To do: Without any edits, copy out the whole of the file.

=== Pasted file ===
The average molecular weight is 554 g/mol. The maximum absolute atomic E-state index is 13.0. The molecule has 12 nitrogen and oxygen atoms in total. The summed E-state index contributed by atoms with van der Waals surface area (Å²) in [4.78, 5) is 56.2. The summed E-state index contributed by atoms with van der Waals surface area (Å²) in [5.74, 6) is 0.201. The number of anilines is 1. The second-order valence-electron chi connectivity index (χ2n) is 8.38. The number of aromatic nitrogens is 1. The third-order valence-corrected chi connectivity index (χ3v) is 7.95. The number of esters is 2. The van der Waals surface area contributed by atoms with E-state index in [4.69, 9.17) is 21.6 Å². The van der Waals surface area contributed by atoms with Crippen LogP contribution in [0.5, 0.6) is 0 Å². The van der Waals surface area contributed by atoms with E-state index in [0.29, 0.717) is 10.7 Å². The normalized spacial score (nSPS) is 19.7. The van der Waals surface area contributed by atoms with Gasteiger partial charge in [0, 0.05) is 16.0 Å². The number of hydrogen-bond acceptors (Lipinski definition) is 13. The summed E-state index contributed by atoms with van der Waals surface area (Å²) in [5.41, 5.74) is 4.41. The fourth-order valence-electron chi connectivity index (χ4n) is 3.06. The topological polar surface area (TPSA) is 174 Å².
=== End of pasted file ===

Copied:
The average molecular weight is 554 g/mol. The maximum absolute atomic E-state index is 13.0. The molecule has 12 nitrogen and oxygen atoms in total. The summed E-state index contributed by atoms with van der Waals surface area (Å²) in [4.78, 5) is 56.2. The summed E-state index contributed by atoms with van der Waals surface area (Å²) in [5.74, 6) is 0.201. The number of anilines is 1. The second-order valence-electron chi connectivity index (χ2n) is 8.38. The number of aromatic nitrogens is 1. The third-order valence-corrected chi connectivity index (χ3v) is 7.95. The number of esters is 2. The van der Waals surface area contributed by atoms with E-state index in [4.69, 9.17) is 21.6 Å². The van der Waals surface area contributed by atoms with Crippen LogP contribution in [0.5, 0.6) is 0 Å². The van der Waals surface area contributed by atoms with E-state index in [0.29, 0.717) is 10.7 Å². The normalized spacial score (nSPS) is 19.7. The van der Waals surface area contributed by atoms with Gasteiger partial charge in [0, 0.05) is 16.0 Å². The number of hydrogen-bond acceptors (Lipinski definition) is 13. The summed E-state index contributed by atoms with van der Waals surface area (Å²) in [5.41, 5.74) is 4.41. The fourth-order valence-electron chi connectivity index (χ4n) is 3.06. The topological polar surface area (TPSA) is 174 Å².